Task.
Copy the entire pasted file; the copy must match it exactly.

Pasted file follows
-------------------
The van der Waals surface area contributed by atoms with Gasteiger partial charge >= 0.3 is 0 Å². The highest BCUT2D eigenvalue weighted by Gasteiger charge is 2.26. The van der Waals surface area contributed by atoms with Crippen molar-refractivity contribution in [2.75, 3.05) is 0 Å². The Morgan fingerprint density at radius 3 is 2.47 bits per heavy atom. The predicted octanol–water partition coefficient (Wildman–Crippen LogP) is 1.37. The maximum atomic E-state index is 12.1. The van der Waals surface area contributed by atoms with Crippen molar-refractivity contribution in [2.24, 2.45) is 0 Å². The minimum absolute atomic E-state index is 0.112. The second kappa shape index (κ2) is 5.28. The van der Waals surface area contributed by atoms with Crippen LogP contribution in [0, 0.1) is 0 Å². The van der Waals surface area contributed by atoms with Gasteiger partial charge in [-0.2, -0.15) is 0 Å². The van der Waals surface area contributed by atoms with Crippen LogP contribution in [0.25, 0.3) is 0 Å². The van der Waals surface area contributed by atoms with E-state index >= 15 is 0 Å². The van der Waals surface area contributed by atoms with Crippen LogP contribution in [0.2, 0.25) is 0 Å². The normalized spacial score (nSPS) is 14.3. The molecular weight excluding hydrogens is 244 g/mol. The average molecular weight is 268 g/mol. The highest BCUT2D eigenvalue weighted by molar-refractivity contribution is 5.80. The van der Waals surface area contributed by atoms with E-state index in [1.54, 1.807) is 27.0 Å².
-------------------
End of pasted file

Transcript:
The van der Waals surface area contributed by atoms with Gasteiger partial charge >= 0.3 is 0 Å². The highest BCUT2D eigenvalue weighted by Gasteiger charge is 2.26. The van der Waals surface area contributed by atoms with Crippen molar-refractivity contribution in [2.75, 3.05) is 0 Å². The Morgan fingerprint density at radius 3 is 2.47 bits per heavy atom. The predicted octanol–water partition coefficient (Wildman–Crippen LogP) is 1.37. The maximum atomic E-state index is 12.1. The van der Waals surface area contributed by atoms with Crippen molar-refractivity contribution in [2.24, 2.45) is 0 Å². The minimum absolute atomic E-state index is 0.112. The second kappa shape index (κ2) is 5.28. The van der Waals surface area contributed by atoms with Crippen LogP contribution in [0, 0.1) is 0 Å². The van der Waals surface area contributed by atoms with Gasteiger partial charge in [-0.2, -0.15) is 0 Å². The van der Waals surface area contributed by atoms with Crippen LogP contribution in [0.25, 0.3) is 0 Å². The van der Waals surface area contributed by atoms with E-state index >= 15 is 0 Å². The van der Waals surface area contributed by atoms with Crippen LogP contribution in [0.2, 0.25) is 0 Å². The normalized spacial score (nSPS) is 14.3. The molecular weight excluding hydrogens is 244 g/mol. The average molecular weight is 268 g/mol. The highest BCUT2D eigenvalue weighted by molar-refractivity contribution is 5.80. The van der Waals surface area contributed by atoms with E-state index in [1.54, 1.807) is 27.0 Å².